Two thoughts, among many others that I’m mulling over as a result:
Ariely asserts that people don’t know what new things ought to cost — they have no basis for comparison. Thus, establishing a basis for comparison creates the sense of value, and can be used to manipulate people’s mental pricing baselines and influence their decisions. For instance, given a thing, an inferior version but cheaper version of that thing, and some other less-similar thing, people will generally choose the thing. That’s relevant when you think about the way people compare CDN services, especially first-time enterprise buyers.
Ariely also shows that given a useful but brand-new thing, people might not know whether it’s a good value and thus may choose not to buy it — but establish a comparison in the form of a bigger but much more expensive form of that thing, and people will see the original as a good value and buy it. This is hugely relevant in the emerging cloud computing market, where people aren’t yet certain what the billing units should be and what they should cost.
Relating this to my usual topics of interest: Amazon has essentially established a transparent baseline in both the cloud computing and CDN markets, with clearly-articulated, readily-available pricing, and as a result, they have implicit control of the conversation around pricing. Broadly, any vendor who puts a public stake in the ground on prices is going to exert influence over a customer’s perception of not only their value, but every other comparable vendor.
I recently finished reading Punching In, a book by Alex Frankel. It’s about his experience working as a front-line employee in a variety of companies, from UPS to Apple. The book is focused upon corporate culture, the indoctrination of customer-facing employees, and how such employees influence the customer experience. And that got me thinking.
Culture may be the distinguishing characteristic between managed hosting companies. Managed hosting is a service industry. You make an impression upon the customer with every single touch, from the response to the initial request for information, to the day the customer says good-bye and moves on. (The same is true for more service-intensive cloud computing and CDN providers, too.)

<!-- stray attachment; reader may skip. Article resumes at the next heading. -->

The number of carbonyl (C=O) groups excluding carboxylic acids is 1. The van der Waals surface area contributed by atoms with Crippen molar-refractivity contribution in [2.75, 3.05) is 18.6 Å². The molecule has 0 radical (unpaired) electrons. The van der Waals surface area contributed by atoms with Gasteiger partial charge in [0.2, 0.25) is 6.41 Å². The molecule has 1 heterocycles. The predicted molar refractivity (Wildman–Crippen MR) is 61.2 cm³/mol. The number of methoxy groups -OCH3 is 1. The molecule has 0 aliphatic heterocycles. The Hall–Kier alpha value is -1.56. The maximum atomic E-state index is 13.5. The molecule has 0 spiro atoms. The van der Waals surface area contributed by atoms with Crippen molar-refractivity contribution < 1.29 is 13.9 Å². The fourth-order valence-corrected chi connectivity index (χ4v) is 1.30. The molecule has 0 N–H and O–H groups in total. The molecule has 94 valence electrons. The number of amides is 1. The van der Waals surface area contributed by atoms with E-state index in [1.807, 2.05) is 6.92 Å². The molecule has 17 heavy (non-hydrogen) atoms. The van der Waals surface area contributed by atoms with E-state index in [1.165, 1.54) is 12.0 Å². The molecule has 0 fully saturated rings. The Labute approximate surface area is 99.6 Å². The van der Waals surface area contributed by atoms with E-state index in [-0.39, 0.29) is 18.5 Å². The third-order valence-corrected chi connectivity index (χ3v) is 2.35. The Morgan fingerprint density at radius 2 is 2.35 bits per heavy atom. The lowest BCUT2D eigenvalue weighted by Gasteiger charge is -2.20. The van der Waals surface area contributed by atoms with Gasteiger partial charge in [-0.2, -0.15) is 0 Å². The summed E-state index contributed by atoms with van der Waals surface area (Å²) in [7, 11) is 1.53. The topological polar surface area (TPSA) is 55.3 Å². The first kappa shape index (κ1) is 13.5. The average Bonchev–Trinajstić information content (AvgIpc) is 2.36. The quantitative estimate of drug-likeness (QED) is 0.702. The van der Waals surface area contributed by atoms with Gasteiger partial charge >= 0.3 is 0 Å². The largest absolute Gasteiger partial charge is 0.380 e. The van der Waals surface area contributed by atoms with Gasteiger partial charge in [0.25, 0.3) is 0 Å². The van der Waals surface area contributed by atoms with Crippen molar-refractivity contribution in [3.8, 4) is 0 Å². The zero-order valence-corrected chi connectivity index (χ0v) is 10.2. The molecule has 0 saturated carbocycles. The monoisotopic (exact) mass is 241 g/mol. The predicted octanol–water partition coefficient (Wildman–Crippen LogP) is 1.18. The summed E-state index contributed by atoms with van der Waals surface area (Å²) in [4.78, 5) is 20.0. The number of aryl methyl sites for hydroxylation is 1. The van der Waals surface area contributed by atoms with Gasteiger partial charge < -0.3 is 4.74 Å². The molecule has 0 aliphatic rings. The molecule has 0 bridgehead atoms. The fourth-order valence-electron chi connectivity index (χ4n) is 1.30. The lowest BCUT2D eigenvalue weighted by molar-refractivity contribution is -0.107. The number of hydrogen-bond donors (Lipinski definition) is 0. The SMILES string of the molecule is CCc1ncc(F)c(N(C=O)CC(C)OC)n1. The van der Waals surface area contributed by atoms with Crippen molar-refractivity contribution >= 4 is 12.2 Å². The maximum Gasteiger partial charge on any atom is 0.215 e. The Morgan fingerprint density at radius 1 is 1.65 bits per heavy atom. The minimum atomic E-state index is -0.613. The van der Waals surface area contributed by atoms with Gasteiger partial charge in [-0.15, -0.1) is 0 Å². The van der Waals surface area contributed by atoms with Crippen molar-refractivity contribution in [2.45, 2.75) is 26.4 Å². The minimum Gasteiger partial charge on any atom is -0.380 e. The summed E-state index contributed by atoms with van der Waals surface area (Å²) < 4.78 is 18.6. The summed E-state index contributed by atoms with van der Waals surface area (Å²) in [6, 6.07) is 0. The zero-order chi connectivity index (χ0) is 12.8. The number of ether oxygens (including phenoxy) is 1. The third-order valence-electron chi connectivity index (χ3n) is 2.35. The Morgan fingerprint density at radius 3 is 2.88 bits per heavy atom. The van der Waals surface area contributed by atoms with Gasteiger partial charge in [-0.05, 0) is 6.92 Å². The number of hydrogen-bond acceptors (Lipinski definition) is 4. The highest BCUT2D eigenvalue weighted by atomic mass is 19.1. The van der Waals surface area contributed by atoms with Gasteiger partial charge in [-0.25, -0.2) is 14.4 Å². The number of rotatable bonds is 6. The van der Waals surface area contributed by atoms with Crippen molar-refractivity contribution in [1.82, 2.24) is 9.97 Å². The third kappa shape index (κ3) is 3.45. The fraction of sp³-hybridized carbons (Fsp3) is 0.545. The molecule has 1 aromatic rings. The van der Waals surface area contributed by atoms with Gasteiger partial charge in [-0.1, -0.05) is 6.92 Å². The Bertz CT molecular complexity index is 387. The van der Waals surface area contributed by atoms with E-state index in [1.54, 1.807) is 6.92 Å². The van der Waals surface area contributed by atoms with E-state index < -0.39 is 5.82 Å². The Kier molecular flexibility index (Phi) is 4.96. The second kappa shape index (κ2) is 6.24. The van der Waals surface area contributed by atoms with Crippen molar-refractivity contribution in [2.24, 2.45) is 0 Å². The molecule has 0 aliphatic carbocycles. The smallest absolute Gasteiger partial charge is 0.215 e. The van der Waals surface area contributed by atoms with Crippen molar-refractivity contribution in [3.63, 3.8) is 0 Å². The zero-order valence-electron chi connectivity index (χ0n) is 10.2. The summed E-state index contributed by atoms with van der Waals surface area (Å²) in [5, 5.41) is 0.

I had the privilege, more than a decade ago, of spending several years working at DIGEX (back when all-uppercase names were trendy, before the chain of acquisitions that led to the modern Digex, absorbed into Verizon Business). We were a classic ISP of the mid-90s — we offered dial-up, business frame relay and leased lines, and managed hosting. Back then, DIGEX had a very simple statement of differentiation: “We pick up the phone.” Our CEO used to road-show dialing our customer service number, promising a human being would pick up in two rings or less. (To my knowledge, that demo never went wrong.) We wanted to be the premium service company in the space, and a culture of service really did permeate the company — the idea that, as individuals and as an organization, we were going to do whatever it took to make the customer happy.
For those of you who have never worked in a culture like that: It’s awesome. Most of us, I think, take pleasure in making our customers happy; it gives meaning to our work, and creates the feeling that we are not merely chasing the almighty dime. Cultures genuinely built around service idolize doing right by the customer, and they focus on customer satisfaction as the key metric. (That, by the way, means that you’ve got to be careful in picking your customers, so that you only take business that you know that you can service well and still make a profit on.)
You cannot fake great customer service. You have to really believe in it, from the highest levels of executive management down to the grunt who answers the phones. You’ve got to build your company around a set of principles that govern what great service means to you. You have to evaluate and compensate employees accordingly, and you’ve got to offer everyone the latitude to do what’s right for your customers — people have to know that the management chain will back them up and reward them for it.
Importantly, great customer service is not equivalent to heroics. Some companies have cultures, especially in places like IT operations, where certain individuals ride in like knights to save the day. But heroics almost always implies that something has gone wrong — that service hasn’t been what it needed to be. Great service companies, on the other hand, ensure that the little things are right — that routine interactions are pleasant and seamless, that processes and systems help employees to deliver better service, and that everyone is incentivized to cooperate across functions and feel ownership of the customer outcome.
When I talk to hosting companies, I find that many of them claim to value customer service, but their culture and the way they operate clash directly with their ability to deliver great service. They haven’t built service-centric cultures, they haven’t hired people who value service (admittedly tricky: hire smart competent geeks who also like and are good at talking to people), and they aren’t organized and incentivized to deliver great service.
Similarly, CDN vendors have a kind of tragedy of growth. Lots of people love new CDNs because at the outset, there’s an extremely high-touch support model — if you’ve got a problem, you’re probably going to get an engineer on the phone with you right away, a guy who may have written the CDN software or architected the network, who knows everything inside and out and can fix things promptly. As the company grows, the support model has to scale — so the engineers return to the back room and entry-level lightly-technical support folks take their place. It’s a necessity, but that doesn’t mean that customers don’t miss having that kind of front-line expertise.
So ask yourself: What are the features of your corporate culture that create the delivery of great customer service, beyond a generic statement like “customers matter to us”? What do you do to inspire your front-line employees to be insanely awesome?